jguislin
Registered user
Crescent Park
on Sep 8, 2022 at 11:21 am
jguislin, Crescent Park
Registered user
on Sep 8, 2022 at 11:21 am

The very least that PA Utilities owes its customers is to explain how the miscommunication happened and what steps they are taking to ensure it does not repeat. I am less interested in blame and more interested in solutions that make our power more reliable.


Robert
Registered user
Midtown
on Sep 8, 2022 at 11:35 am
Robert , Midtown
Registered user
on Sep 8, 2022 at 11:35 am

So the powers to be decided to shut down the Midtown area because it was the least disruptive? I think the business and homeowners would differ with that opinion its obvious the city doesn't care about South Palo Alto.


Bert
Registered user
Green Acres
on Sep 8, 2022 at 12:35 pm
Bert, Green Acres
Registered user
on Sep 8, 2022 at 12:35 pm

Why is the PA weekly still saying that Wednesday morning's outage was in the downtown area? It was again in the southern part of Palo Alto. Even the graphic from the utility dept's outage map in the original article clearly shows the outage was not downtown. Doesn't the exact same number of customers impacted Monday night and Wednesday morning trigger some suspicions (and the fact that multiple readers have already commented on the actual location of Wednesday morning's outage)?


Annette
Registered user
College Terrace
on Sep 8, 2022 at 1:17 pm
Annette, College Terrace
Registered user
on Sep 8, 2022 at 1:17 pm

What does “after a squirrel made contact with an underground wire” mean? Are the cables not shielded? Is there a way to identify where this vulnerability exists so that it can be remedied? It is a big surprise to learn that power can be lost because of contact with a squirrel. Surely this is fixable. City Manager, what can you say about this?


William Hitchens
Registered user
Mountain View
on Sep 8, 2022 at 5:45 pm
William Hitchens, Mountain View
Registered user
on Sep 8, 2022 at 5:45 pm

NCPA General Manager Randy Howard (I think it was he), appeared live on Channel 2 morning News, on Sunday I think, and he gave a passionate and extraordinary plea for people to conserve additional power between 3 PM and 10 PM --- expanded from the previous norm of 4 PM to 9 PM. He was VERY CONCERNED about CA power demand exceeding available power supply during the present heat wave, which has been worse than projected on Sunday.

I've worked closely a lot with VERY competent engineers like him during my career as an applied physicist, I respect them highly, and his unspoken message was very clear to me. The power grid in CA is very over-stressed and vulnerable, and he feared widespread and uncontrolled blackouts as the grid failed due to lack of capacity and equipment failures due to the heat.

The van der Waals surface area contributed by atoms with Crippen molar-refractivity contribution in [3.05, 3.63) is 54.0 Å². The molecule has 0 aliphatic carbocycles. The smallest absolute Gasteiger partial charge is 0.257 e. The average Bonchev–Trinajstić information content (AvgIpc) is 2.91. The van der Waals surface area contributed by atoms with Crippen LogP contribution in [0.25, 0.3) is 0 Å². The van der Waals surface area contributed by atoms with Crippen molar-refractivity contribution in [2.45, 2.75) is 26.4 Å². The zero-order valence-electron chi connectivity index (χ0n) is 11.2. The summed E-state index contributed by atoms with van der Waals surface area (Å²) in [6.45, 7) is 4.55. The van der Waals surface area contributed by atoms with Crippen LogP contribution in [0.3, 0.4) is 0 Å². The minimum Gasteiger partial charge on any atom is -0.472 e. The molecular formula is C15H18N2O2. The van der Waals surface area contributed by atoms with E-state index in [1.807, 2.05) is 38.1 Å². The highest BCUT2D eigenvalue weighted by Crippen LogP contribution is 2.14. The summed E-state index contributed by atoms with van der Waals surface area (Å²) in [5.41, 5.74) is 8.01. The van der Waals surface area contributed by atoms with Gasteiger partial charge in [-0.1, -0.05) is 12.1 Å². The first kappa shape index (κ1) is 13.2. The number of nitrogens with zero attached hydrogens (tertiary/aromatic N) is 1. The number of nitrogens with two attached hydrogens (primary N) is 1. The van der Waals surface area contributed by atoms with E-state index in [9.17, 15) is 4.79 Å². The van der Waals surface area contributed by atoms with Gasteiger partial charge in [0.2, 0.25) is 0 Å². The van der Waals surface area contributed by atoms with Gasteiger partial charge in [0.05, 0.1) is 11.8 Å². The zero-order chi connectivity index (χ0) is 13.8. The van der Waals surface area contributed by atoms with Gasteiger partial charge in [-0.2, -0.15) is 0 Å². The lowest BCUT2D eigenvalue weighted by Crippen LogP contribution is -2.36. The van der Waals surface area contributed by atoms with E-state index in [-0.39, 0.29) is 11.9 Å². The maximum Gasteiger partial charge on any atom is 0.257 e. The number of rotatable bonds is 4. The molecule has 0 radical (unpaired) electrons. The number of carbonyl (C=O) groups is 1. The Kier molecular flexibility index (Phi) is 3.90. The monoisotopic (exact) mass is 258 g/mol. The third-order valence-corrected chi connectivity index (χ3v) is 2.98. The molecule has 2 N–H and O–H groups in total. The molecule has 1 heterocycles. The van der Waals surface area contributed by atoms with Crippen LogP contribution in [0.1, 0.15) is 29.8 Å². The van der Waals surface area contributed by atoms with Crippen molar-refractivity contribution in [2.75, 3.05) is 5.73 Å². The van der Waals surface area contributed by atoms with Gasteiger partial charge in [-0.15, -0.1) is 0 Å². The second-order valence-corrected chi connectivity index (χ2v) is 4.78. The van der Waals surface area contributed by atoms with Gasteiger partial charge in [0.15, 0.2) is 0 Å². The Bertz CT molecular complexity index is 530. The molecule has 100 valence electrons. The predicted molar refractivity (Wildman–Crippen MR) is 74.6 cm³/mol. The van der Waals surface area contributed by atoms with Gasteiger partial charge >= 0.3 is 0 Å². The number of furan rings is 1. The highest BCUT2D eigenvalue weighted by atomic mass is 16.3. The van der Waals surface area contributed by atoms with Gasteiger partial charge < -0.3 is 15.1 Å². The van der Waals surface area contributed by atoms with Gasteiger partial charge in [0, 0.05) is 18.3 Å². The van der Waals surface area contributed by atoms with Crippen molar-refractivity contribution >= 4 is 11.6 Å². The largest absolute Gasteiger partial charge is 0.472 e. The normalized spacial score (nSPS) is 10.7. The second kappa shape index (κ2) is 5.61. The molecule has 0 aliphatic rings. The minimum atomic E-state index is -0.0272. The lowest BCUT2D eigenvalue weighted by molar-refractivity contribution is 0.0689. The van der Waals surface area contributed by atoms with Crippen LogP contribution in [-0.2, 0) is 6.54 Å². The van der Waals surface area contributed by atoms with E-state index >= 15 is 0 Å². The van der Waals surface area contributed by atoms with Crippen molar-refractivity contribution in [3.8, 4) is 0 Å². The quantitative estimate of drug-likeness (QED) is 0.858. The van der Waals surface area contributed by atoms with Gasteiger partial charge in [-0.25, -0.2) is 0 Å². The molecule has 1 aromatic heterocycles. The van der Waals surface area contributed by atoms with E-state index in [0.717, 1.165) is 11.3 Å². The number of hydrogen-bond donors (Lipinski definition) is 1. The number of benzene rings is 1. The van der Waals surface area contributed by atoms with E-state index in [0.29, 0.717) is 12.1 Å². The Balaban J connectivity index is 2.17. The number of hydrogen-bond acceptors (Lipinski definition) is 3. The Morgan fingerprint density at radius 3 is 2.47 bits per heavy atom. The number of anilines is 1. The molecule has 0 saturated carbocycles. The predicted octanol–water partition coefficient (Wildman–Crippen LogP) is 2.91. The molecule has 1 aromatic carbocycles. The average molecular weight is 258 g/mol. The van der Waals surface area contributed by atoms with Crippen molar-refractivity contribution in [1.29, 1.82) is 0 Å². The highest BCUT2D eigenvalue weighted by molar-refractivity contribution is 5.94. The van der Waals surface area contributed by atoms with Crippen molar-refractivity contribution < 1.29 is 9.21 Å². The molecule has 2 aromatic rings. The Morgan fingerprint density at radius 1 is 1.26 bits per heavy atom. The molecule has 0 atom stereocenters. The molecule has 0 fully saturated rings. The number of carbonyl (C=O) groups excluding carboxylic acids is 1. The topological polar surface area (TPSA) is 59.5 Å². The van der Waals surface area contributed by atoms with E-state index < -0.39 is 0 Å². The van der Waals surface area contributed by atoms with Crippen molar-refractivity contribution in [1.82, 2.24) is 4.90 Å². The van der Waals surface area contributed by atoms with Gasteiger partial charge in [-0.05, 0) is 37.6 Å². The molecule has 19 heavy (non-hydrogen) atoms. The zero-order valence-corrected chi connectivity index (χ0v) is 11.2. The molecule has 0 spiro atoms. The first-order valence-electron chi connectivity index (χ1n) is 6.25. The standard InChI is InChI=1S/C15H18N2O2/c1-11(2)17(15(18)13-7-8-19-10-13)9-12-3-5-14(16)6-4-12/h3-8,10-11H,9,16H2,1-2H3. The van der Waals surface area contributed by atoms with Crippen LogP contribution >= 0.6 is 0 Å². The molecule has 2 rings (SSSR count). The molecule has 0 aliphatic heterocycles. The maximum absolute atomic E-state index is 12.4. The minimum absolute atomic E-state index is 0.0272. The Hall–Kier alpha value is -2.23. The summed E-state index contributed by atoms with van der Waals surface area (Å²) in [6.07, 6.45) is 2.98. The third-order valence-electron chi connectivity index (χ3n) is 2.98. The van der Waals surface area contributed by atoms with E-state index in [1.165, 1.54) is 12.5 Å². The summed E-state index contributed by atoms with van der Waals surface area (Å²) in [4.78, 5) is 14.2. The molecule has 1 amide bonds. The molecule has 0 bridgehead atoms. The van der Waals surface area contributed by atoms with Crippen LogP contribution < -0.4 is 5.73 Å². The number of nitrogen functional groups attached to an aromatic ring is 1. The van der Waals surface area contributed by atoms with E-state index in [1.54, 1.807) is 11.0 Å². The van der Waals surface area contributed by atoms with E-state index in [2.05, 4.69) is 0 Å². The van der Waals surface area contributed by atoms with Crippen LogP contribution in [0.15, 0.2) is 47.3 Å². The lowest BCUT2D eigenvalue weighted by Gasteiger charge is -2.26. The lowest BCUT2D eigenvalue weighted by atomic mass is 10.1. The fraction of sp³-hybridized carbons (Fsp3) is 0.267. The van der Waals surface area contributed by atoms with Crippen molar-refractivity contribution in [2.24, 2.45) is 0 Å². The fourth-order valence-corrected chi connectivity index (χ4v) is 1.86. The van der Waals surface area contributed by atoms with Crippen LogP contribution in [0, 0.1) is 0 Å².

After his words, I immediately contacted Generac and applied for installation of a 20KW natural gas powered backup whole house generator at our house. Why? Things are just going to get worse in a hurry because CA and cities like Palo Alto are doing NOTHING to make their power supplies abundant and robust. Guess they're not power engineers, or in my case, a military industrial complex physicist.

Technically ignorant politicians and activists are forcing people to switch to "green solar and wind power", which are inherently unreliable 24/7/365. This is all well and good, as long as there are backup, modern and efficient natural gas power plants to take over during "green power shortages". BUT guess what? Those same ignorant politicians and ignorant activists are blocking attempts to provide enough NG-fired backup plants, as well as to increase the capacity of CA high tension lines, substations, and the capacity of local power grids.

So things will get a lot worse. That's why I'm installing a backup whole house NG generator. If fools won't take care of me and my family, then I'll take care of myself. To "heck" with the idiot dreamers.


Mondoman
Registered user
Green Acres
on Sep 8, 2022 at 10:28 pm
Mondoman, Green Acres
Registered user
on Sep 8, 2022 at 10:28 pm

@William
I think many would be interested to hear about your experience installing a backup generator. Is it straightforward or does it require substantial electrical panel rework, especially in older houses?


Annette
Registered user
College Terrace
on Sep 9, 2022 at 1:39 pm
Annette, College Terrace
Registered user
on Sep 9, 2022 at 1:39 pm

Question for the City: if the outages are "rolling" does (or can) this mean that Midtown, Old PA and the Industrial Park are off the hook until all other Palo Alto areas have their turn going w/o electricity? I think it would be helpful to know when my neighborhood or office area is in the crosshairs so that preparations can be made "just in case" an outage becomes necessary. I also think the burden/inconvenience of losing power due to a deliberate shut down should be shared equally by all Palo Alto neighborhoods.